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President Biden expected to lift Pentagon's ban on transgender people serving in the military

The newly-confirmed Defense Secretary Lloyd Austin will reportedly be on hand at the White House ceremony on Monday when the executive order is expected to be signed.

President Biden expected to lift Pentagon's ban on transgender people serving in the military
Cover Image Source: U.S. President Joe Biden signs an executive order as Vice President Kamala Harris looks on in the State Dining Room of the White House on January 22, 2021, in Washington, DC. (Photo by Alex Wong/Getty Images)

President Joe Biden is expected to soon repeal former President Donald Trump's ban on transgender individuals serving in the military. Multiple people familiar with the matter confirm to ABC News that the 78-year-old will sign an executive order as early as Monday to lift the controversial ban. The policy — which has been strongly condemned by LGBTQ activists as cruel and irrational — was first announced by Trump via a tweet in July 2017 and took effect in April 2019, reversing the Obama administration's policy to permit open service by transgender Americans.


President Biden had previously expressed his intentions to repeal the ban during his presidential campaign, promising in May 2020 to direct the Pentagon to let transgender service members serve openly and free from discrimination in the military. "They can shoot as straight as anybody else can shoot," he said at the time. According to CNN, the ban specifically blocks individuals who have been diagnosed with a condition known as gender dysphoria, defined as "a marked incongruence between one's experienced/expressed gender and assigned gender... associated with clinically significant distress and impairment of functioning," from serving in the military, with limited exceptions.


It also specifies that individuals without the condition will be permitted to serve as long as they do so according to the sex they were assigned at birth. Under the policy, service members diagnosed with gender dysphoria were no longer allowed to receive medical surgeries for gender transition unless they were currently in the process of receiving medical treatment. Transgender individuals who had received hormones or medical surgery related to their transition were also barred from joining the military even if they could prove stability in their preferred gender.


Sources revealed that the newly-confirmed Defense Secretary Lloyd Austin will be on hand at the White House ceremony on Monday when the executive order will reportedly be signed. At his confirmation hearing last week Austin said he would support an effort to repeal the ban. "I support the president's plan to overturn the ban," Austin said on Tuesday when asked by Senator Kirsten Gillibrand, "I truly believe, Senator, that as I said in my opening statement, that if you're fit and you're qualified to serve and you can maintain the standards, you should be allowed to serve. And, you can expect that I will support that throughout." According to CBS News, the new order will direct the branches of the military to outline an implementation plan.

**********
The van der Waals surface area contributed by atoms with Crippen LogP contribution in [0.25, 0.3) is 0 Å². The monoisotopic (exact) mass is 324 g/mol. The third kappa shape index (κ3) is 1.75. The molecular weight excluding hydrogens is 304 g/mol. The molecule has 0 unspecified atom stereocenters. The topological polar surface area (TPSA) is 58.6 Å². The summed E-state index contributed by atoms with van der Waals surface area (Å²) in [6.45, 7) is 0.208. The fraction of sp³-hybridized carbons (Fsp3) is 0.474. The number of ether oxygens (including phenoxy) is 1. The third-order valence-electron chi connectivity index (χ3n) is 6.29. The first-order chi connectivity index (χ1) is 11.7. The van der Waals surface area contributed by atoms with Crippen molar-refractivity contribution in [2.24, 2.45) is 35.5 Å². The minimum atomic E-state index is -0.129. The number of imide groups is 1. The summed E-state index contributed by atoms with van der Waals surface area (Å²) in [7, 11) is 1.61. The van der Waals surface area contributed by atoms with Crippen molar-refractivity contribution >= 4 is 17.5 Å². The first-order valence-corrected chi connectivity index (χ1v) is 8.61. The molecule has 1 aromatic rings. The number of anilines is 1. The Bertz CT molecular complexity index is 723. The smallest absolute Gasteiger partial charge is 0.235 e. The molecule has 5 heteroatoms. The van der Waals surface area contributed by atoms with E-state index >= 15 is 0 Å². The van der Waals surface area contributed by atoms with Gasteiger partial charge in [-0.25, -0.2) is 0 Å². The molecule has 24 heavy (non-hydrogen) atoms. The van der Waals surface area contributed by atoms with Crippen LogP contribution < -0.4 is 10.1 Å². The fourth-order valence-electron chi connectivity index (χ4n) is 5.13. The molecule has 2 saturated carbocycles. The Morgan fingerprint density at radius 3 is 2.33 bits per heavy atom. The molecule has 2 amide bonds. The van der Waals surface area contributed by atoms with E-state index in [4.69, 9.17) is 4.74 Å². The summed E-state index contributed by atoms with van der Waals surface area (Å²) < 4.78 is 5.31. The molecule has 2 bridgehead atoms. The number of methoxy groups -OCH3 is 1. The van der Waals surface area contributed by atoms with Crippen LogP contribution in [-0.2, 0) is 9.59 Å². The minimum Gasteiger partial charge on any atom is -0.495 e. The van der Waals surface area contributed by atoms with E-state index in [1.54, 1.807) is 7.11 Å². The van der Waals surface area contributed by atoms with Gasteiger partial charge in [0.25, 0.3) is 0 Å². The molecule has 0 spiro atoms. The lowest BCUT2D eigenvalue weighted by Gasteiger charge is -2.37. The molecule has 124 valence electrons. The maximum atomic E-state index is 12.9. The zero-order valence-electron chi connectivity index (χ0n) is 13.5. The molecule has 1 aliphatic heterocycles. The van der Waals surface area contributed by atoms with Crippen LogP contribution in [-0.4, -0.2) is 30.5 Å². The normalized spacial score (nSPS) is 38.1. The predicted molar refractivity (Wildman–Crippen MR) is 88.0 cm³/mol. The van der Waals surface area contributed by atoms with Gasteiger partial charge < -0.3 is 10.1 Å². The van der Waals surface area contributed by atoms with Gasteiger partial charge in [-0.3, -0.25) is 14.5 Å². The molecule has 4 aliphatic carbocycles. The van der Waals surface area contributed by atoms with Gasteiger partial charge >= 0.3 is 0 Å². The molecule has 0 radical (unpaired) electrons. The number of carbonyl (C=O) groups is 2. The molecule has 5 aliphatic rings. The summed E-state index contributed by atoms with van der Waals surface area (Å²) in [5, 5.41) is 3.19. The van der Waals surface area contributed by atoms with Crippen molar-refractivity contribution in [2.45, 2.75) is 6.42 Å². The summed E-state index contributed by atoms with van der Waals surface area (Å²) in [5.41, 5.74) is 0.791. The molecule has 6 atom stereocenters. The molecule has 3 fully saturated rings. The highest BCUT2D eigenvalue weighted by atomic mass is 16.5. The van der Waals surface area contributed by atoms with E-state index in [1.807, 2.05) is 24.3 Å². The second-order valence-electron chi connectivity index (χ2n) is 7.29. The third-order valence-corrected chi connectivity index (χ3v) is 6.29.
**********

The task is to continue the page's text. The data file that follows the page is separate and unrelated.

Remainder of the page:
The move to overturn the transgender ban reflects Biden's attention to equity issues that he believes shadow nearly all aspects of American life. According to the Associated Press, a memo from Ron Klain — now the White House chief of staff — that was circulated by Biden’s transition team ahead of his inauguration, laid out Biden's plan to use his first full week as president "to advance equity and support communities of color and other underserved communities." It is also another example of him using executive authority in his first days as president to repeal several Trump-era policies.


Some of Biden's other early actions include orders to overturn a Trump administration ban on travelers from several predominantly Muslim countries, stop construction of the U.S.-Mexico border wall, and launch an initiative to advance racial equity. Blake Dremann, a transgender advocate and an active-duty lieutenant commander in the Navy, is among those looking forward to the transgender ban's reversal. "We are excited for the ban to be lifted and we never have to tell another service member that being their authentic selves is a barrier to serving their nation," Dremann, who serves as treasurer of the LGBTQ military group Sparta, told NBC News in a statement. "The resilience and success of trans service members has shown we are committed to the success of the Nation."

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